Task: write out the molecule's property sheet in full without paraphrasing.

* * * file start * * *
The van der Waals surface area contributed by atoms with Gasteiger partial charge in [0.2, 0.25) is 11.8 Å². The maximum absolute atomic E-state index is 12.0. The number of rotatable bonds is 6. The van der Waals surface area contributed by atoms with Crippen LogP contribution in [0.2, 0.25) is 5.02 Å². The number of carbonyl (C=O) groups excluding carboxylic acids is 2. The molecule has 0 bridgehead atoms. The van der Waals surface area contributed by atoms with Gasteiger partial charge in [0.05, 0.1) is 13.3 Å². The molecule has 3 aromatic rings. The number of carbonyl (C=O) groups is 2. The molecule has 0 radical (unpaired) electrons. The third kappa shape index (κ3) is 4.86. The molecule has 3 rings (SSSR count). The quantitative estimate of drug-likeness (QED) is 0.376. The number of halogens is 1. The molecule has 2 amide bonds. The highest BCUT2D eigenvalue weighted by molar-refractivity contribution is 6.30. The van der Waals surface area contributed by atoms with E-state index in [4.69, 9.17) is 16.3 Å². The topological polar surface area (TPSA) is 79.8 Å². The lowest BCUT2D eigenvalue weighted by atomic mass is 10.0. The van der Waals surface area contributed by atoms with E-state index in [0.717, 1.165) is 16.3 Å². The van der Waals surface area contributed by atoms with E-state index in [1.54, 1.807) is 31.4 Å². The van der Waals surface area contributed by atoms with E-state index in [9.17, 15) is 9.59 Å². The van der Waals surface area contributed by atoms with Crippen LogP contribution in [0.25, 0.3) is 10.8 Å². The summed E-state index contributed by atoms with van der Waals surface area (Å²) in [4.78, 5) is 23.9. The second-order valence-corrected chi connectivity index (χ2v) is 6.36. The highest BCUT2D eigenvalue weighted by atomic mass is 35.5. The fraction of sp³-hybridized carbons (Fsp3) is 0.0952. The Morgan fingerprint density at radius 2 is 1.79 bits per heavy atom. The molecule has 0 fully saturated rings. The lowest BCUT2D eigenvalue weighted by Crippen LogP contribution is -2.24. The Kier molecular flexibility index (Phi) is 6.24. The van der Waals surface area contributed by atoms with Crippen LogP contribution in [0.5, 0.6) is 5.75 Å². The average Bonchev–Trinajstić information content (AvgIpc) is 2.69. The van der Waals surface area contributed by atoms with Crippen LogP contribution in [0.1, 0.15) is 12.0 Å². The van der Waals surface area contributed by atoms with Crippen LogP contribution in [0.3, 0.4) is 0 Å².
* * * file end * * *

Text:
The van der Waals surface area contributed by atoms with Gasteiger partial charge in [0.2, 0.25) is 11.8 Å². The maximum absolute atomic E-state index is 12.0. The number of rotatable bonds is 6. The van der Waals surface area contributed by atoms with Crippen LogP contribution in [0.2, 0.25) is 5.02 Å². The number of carbonyl (C=O) groups excluding carboxylic acids is 2. The molecule has 0 bridgehead atoms. The van der Waals surface area contributed by atoms with Gasteiger partial charge in [0.05, 0.1) is 13.3 Å². The molecule has 3 aromatic rings. The number of carbonyl (C=O) groups is 2. The molecule has 0 radical (unpaired) electrons. The third kappa shape index (κ3) is 4.86. The molecule has 3 rings (SSSR count). The quantitative estimate of drug-likeness (QED) is 0.376. The number of halogens is 1. The molecule has 2 amide bonds. The highest BCUT2D eigenvalue weighted by molar-refractivity contribution is 6.30. The van der Waals surface area contributed by atoms with E-state index in [4.69, 9.17) is 16.3 Å². The topological polar surface area (TPSA) is 79.8 Å². The lowest BCUT2D eigenvalue weighted by atomic mass is 10.0. The van der Waals surface area contributed by atoms with E-state index in [0.717, 1.165) is 16.3 Å². The van der Waals surface area contributed by atoms with E-state index in [1.54, 1.807) is 31.4 Å². The van der Waals surface area contributed by atoms with E-state index in [9.17, 15) is 9.59 Å². The van der Waals surface area contributed by atoms with Crippen LogP contribution in [0.25, 0.3) is 10.8 Å². The summed E-state index contributed by atoms with van der Waals surface area (Å²) in [4.78, 5) is 23.9. The second-order valence-corrected chi connectivity index (χ2v) is 6.36. The highest BCUT2D eigenvalue weighted by atomic mass is 35.5. The fraction of sp³-hybridized carbons (Fsp3) is 0.0952. The Morgan fingerprint density at radius 2 is 1.79 bits per heavy atom. The molecule has 0 fully saturated rings. The lowest BCUT2D eigenvalue weighted by Crippen LogP contribution is -2.24. The Kier molecular flexibility index (Phi) is 6.24. The van der Waals surface area contributed by atoms with Crippen LogP contribution in [0.5, 0.6) is 5.75 Å². The average Bonchev–Trinajstić information content (AvgIpc) is 2.69. The van der Waals surface area contributed by atoms with Crippen LogP contribution in [0.1, 0.15) is 12.0 Å². The van der Waals surface area contributed by atoms with Crippen LogP contribution in [0.3, 0.4) is 0 Å².